tdm <- TermDocumentMatrix(corpus)
termDocMatrix <- as.matrix(tdm)

In this matrix, the rows contain the tables from the database and the columns contain the queries run against the database. The value in each cell [i,j] is the number of times that table i is called in query j.

9. Transform the data into a term-term matrix, then into a graph adjacency matrix.

termMatrix <- termDocMatrix %*% t(termDocMatrix)
g <- graph.adjacency(termMatrix, weighted=T, mode = "undirected")

10. Clear out the loops and set the labels and degrees of the vertices.

g <- simplify(g)
V(g)$label <- V(g)$name
V(g)$degree <- degree(g)

Creating Your Schema

Take a preliminary look at the network:

plot(g, layout=layout_in_circle(g))

First Try at Visualizing the Database

To interpret this visualization, a few definitions are helpful:

  • Each dot around the periphery is called a vertex. Here, each vertex is represents a single table in the database.
  • Each line connecting two dots is called an edge. Edges indicate that two tables are called together in at least one query.
  • The number of connections a vertex has to other vertices is called its degree. A table with lots of lines connecting to it will have a high degree.

In this example, you can see 54 different table names, with varying numbers of edges originating from each vertex. Some tables, like accounts and rollup_periods, have high degrees, while others, such as table_columns and stars, have low degrees.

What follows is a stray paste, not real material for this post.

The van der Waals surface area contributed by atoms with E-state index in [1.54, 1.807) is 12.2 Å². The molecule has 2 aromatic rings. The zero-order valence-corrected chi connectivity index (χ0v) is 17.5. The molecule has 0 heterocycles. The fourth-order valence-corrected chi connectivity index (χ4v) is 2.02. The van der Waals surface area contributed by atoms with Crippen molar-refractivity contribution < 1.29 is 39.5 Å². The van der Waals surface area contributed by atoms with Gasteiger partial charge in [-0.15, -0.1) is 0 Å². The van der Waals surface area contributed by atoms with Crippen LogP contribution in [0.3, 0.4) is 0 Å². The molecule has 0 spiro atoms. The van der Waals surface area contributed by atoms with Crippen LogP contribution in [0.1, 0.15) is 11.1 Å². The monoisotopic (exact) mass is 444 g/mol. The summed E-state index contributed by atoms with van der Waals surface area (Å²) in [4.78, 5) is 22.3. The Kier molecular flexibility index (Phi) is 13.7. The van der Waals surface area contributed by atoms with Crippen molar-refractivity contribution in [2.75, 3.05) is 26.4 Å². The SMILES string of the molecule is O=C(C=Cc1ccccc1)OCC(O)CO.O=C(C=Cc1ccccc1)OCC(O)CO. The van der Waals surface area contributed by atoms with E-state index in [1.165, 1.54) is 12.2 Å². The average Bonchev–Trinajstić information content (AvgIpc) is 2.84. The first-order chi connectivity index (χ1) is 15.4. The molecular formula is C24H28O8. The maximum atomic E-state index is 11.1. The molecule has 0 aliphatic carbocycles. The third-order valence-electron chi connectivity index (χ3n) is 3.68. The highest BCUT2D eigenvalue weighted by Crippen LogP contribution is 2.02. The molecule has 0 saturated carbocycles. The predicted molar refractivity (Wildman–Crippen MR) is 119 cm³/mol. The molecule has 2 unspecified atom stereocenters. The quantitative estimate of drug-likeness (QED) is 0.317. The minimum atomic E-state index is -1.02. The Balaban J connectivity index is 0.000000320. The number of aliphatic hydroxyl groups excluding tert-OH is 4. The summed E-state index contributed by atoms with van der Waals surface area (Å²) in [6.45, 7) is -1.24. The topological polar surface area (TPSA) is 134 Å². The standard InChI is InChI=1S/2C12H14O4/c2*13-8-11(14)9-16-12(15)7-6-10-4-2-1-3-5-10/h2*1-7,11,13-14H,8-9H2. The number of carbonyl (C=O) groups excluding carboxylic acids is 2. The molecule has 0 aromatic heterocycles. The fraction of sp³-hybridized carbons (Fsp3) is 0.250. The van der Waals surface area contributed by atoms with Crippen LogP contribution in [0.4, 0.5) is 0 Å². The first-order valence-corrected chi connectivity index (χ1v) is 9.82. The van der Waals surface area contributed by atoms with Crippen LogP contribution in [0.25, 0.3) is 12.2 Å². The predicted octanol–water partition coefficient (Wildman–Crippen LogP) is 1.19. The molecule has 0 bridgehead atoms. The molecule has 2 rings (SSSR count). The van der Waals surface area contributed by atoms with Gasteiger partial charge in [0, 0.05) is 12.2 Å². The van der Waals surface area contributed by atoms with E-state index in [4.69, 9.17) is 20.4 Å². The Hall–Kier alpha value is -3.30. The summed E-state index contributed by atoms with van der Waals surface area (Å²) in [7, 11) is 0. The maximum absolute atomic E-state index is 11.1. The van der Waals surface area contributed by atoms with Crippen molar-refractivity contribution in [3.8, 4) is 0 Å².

This preliminary visualization allows us to see the tables our database contains and how they are connected, but it's hard to read. Time to make a few tweaks.

The code below makes the size of a vertex correlate with its level of connectivity by scaling it by degree. The bigger the vertex, the more connected the table. It also adds a color code so that vertices with higher degrees are red and vertices with lower degrees are blue. This makes it easy to pick out which tables have the most unique joins (just look for the big red vertices).

To better understand the dependencies of the database, the code below scales each edge by its weight. The thickness and color of the edge connecting two vertices indicates how many times two tables are joined together. A thick red edge indicates more joins, and a thin blue edge indicates less joins.

V(g)$label.cex <- 3 * (0.06125 * V(g)$degree / max(V(g)$degree) + .2)
V(g)$label.color <- rgb(0, 0, .2, .49 * V(g)$degree / max(V(g)$degree) + .5)